acceleration values that are associated with the impact of the foot on the surface.

Another aspect of the present disclosure pertains to a system wherein the signal processing system is configured to determine user information as the processing result from the identified one or more acceleration values in the first

acceleration signal.

The applicant has realized that a peak associated with an impact of the foot on the surface in an acceleration signal measured in response to acceleration of a foot contains valuable information, that can be obtained after identification and

processing of the peak. A first valuable result has been discussed above and relates to an error reduction in

calculations based on acceleration signals of a foot for

determining a step distance. A second valuable processing result relates to user information. The processing may comprise reading the acceleration values of the points in the peak.

In one embodiment, the user information may comprise at least one of exercise information for the user and material characteristics of footwear worn on the foot. For example, the level of the values associated with the impact on the surface may inform the user on his running style and provide insight into possible improvements thereof. Also, for example, the level of the values associated with the impact of the surface may inform the user on characteristics of his material, such as shock-damping capabilities of his shoe, or more specifically, of the sole of the shoe.

In one embodiment, the first position of the foot is identified by applying a condition to further acceleration values, that are obtained in response to measuring an

acceleration of the foot in a direction substantially

perpendicular to the sole of the shoe. For example, an

acceleration sensor may be configured such that it measures at least the acceleration in the z-direction, which is

substantially perpendicular to the sole of the shoe. A condition may be applied to the measured acceleration values in the z-direction, in order to determine at which moment the toe of a shoe takes off from the ground to, for example, determine the first position of the foot.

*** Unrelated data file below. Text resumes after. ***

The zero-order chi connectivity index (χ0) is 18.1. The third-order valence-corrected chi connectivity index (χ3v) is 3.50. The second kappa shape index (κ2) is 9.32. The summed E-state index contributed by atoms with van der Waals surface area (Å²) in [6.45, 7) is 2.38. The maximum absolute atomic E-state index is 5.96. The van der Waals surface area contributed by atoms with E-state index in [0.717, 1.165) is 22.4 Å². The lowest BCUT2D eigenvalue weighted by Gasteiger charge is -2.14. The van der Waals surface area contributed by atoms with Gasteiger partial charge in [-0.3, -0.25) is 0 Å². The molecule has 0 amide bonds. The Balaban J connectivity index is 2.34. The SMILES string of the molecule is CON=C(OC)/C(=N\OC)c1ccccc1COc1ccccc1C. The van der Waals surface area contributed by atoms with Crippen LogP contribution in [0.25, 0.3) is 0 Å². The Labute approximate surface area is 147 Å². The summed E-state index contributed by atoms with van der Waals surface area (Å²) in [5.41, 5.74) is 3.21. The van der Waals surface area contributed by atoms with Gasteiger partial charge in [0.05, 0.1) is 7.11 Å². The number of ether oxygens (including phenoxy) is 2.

In one embodiment, the system may comprise a first and a second component. The first component may comprise the

acceleration sensor and be attachable to the foot. The second component may comprise at least a part of the signal processing system. The first and second component may be separate

components, and may be configured to connect to each other, such that at least the processing result is obtained in the second component. An example could be that the first component

comprises the acceleration sensor and the second component is worn elsewhere by the user, e.g. as a watch or communication device. It should be appreciated that the first and second component may connect with each other through a wire, or

wirelessly .

One aspect of the present disclosure also pertains to a foot-wearable structure, such as a shoe, or such as an athletic shoe, that comprises at least part of the system. For example a running shoe that contains the acceleration sensor of the system in the sole of the shoe and performs the signal processing to obtain the valuable result. The valuable result may be

displayed in or outside of the system.

One aspect of the present disclosure also relates to a computer-implemented method for processing the first

acceleration signal. The method comprises the steps of measuring an acceleration of a foot during a movement of the foot from a first position of the foot on a surface to a second position of the foot on the surface and generating the first acceleration signal comprising a plurality acceleration values in response to measuring the acceleration with at least one acceleration sensor. The method further comprises processing the first acceleration signal, the processing comprising identifying one or more acceleration values in the first acceleration signal associated with an impact of the foot on the surface and

processing the identified one or more acceleration values to obtain a processing result.

One aspect of the present disclosure also pertains to a computer program or suite of computer programs comprising at least one software code portion or to a computer program product storing at least one software code portion. The software code portion, when run on a computer system, is configured for executing the method described above. For example, it may be that an acceleration signal is stored on a device and that the signal is processed by a computer program after the signal has been loaded into the computer program. The computer system may comprise a microprocessor embedded in the sensor.

As will be appreciated by one skilled in the art, aspects of the present invention may be embodied as a system, method or computer program product. Accordingly, aspects of the present invention may take the form of an entirely hardware embodiment, a software embodiment (including firmware, resident software, micro-code, etc.) or an embodiment combining software and hardware aspects that may all generally be referred to herein as a "circuit," "module" or "system". Functions